Cash-strapped municipalities eye nonprofit groups

Cash-strapped municipalities eye nonprofit groups - News - - Hyannis, MA
In 2015, Marine Biological Laboratory in Woods Hole paid about $145,000 to Falmouth under a PILOT agreement; its total tax bill would have been $1.1 million without its tax exemption. Joel Bissell/Cape Cod Time file


Heritage Museums & Gardens is worth $27 million yet doesn’t pay a dime in property taxes to its host town of Sandwich. Neither does Cape Cod Hospital pay Barnstable, nor does the 300 Committee pay Falmouth.

That’s because the institutions, like hundreds of others on the Cape and Islands, are nonprofit and aren’t required to pay tax on their property. Millions of potential tax dollars are lost to local cities and towns each year on the nearly $145 billion in untaxable land here, even though in many cases the organizations benefit from town services such as police, fire and road maintenance. Read more.

Father reunited with missing son

Father reunited with missing son - News - - Hyannis, MA
Kellan Leonard, 3, seen here in an October photo, had been missing since November, and was reunited with father Jeff Leonard of Falmouth on Wednesday. Photo courtesy of Jeff Leonard

To the staff of the Chick-fil-A on St. Augustine Road in Valdosta, Georgia, the two women and the little boy were a down-on-their luck trio who would come into the restaurant for free Internet access and some cheap food.

When it became clear they had little cash to spare, managers would give them a free meal. Sometimes, staff members put their own money toward buying the food, said Michelle Weaver, a manager at the restaurant. After several weeks, the women started asking probing questions of the young staff — What’s your name? Where do you live? What’s your email address? — and the staff’s generosity waned. The Valdosta Police Department was called to investigate.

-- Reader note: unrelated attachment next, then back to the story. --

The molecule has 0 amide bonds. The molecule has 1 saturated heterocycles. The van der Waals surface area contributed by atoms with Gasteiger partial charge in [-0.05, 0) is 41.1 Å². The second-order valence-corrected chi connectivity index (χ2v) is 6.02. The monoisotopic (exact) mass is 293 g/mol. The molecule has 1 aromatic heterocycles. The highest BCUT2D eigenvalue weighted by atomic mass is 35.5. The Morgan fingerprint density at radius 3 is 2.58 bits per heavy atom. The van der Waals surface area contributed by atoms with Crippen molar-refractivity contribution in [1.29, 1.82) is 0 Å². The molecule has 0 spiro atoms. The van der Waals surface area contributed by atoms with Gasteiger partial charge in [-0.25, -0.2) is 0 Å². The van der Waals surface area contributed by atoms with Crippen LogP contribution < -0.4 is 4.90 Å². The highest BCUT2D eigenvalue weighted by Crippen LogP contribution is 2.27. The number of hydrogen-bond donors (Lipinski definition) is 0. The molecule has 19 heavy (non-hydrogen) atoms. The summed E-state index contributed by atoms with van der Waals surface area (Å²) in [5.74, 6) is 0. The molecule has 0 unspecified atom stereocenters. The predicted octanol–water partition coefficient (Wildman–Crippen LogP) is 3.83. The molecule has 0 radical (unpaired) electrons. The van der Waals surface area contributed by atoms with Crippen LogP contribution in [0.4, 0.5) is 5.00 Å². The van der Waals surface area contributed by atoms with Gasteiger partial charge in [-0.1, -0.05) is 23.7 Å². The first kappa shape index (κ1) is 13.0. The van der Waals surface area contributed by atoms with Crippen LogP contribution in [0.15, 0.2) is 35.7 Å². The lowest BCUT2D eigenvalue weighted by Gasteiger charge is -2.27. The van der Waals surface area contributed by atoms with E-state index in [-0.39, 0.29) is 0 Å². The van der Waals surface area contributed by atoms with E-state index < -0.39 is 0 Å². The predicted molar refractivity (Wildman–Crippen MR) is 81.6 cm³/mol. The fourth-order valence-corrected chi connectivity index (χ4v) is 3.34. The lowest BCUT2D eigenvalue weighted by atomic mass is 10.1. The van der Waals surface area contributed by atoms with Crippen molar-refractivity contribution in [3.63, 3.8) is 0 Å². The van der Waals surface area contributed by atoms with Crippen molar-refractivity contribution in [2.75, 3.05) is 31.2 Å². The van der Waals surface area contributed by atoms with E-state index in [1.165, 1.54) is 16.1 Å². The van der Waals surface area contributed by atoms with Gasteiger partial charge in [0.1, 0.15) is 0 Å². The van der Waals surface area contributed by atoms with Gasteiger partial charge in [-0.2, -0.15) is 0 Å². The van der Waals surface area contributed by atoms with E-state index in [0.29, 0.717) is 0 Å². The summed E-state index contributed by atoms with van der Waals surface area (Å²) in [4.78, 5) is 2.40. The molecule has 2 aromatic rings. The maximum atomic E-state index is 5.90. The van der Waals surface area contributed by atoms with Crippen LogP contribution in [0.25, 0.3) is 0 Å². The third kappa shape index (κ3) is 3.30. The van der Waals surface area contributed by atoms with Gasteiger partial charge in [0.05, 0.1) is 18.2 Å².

“It was just some suspicious activity,” Weaver said. Read more.

Cape nonprofit groups eye smart growth

Cape Cod Times/Merrily Cassidy

The growth at WE CAN, a Harwich Port-based women’s empowerment nonprofit, has been nothing short of meteoric since it left its rented space above Bonatt’s Bakery and Restaurant and into its own home about a mile down Route 28 in early 2013.

What had been a slow and steady increase in demand took off, with more than 6,700 women calling or coming in for assistance in the first nine months of 2014 and more than 1,800 participating in one of its programs in the same span. The figures have tripled and doubled, respectively, compared to 2010 levels.

But before any of its growth began, and before it takes on any new program, its leadership asks key questions about the possible expansion: Does the community need it? Does the service exist elsewhere? If not, can we afford to take it on? Read more.

From victim to ‘strong survivor’

Every time Gabriela Rowland tells her story, her voice catches at the same point.

The line is one she used in court, when she gave a victim-impact statement before her abuser was sentenced to six years in jail. It’s one that she used at a domestic violence rally in April, at a memorial service for Jennifer Martel in August and at a candlelight vigil for domestic violence victims earlier this month.

More than any part of her story, the part that gets her is the one that most precisely sums up her life since she endured a week of abuse at the hands of her then-boyfriend, Justin Mustafa.

“I was once a victim,” she says. “Now I’m a strong survivor.”  Read more.